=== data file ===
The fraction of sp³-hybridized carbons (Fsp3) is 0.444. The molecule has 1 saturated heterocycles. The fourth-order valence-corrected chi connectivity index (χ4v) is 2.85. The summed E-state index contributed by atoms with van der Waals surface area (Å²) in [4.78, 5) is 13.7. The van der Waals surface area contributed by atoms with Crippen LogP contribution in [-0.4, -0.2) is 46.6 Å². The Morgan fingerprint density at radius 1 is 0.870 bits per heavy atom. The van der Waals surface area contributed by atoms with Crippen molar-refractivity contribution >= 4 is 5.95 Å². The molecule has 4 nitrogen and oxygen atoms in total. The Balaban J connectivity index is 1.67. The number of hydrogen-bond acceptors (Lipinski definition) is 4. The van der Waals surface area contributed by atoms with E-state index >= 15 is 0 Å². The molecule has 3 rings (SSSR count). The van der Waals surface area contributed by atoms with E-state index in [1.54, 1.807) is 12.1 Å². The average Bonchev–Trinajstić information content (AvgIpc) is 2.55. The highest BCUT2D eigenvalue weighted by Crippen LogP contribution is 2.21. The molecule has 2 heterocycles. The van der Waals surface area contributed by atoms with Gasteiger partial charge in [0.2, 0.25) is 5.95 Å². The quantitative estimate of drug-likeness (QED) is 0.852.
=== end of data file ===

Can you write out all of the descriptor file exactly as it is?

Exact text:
The fraction of sp³-hybridized carbons (Fsp3) is 0.444. The molecule has 1 saturated heterocycles. The fourth-order valence-corrected chi connectivity index (χ4v) is 2.85. The summed E-state index contributed by atoms with van der Waals surface area (Å²) in [4.78, 5) is 13.7. The van der Waals surface area contributed by atoms with Crippen LogP contribution in [-0.4, -0.2) is 46.6 Å². The Morgan fingerprint density at radius 1 is 0.870 bits per heavy atom. The van der Waals surface area contributed by atoms with Crippen molar-refractivity contribution >= 4 is 5.95 Å². The molecule has 4 nitrogen and oxygen atoms in total. The Balaban J connectivity index is 1.67. The number of hydrogen-bond acceptors (Lipinski definition) is 4. The van der Waals surface area contributed by atoms with E-state index >= 15 is 0 Å². The molecule has 3 rings (SSSR count). The van der Waals surface area contributed by atoms with E-state index in [1.54, 1.807) is 12.1 Å². The average Bonchev–Trinajstić information content (AvgIpc) is 2.55. The highest BCUT2D eigenvalue weighted by Crippen LogP contribution is 2.21. The molecule has 2 heterocycles. The van der Waals surface area contributed by atoms with Gasteiger partial charge in [0.2, 0.25) is 5.95 Å². The quantitative estimate of drug-likeness (QED) is 0.852.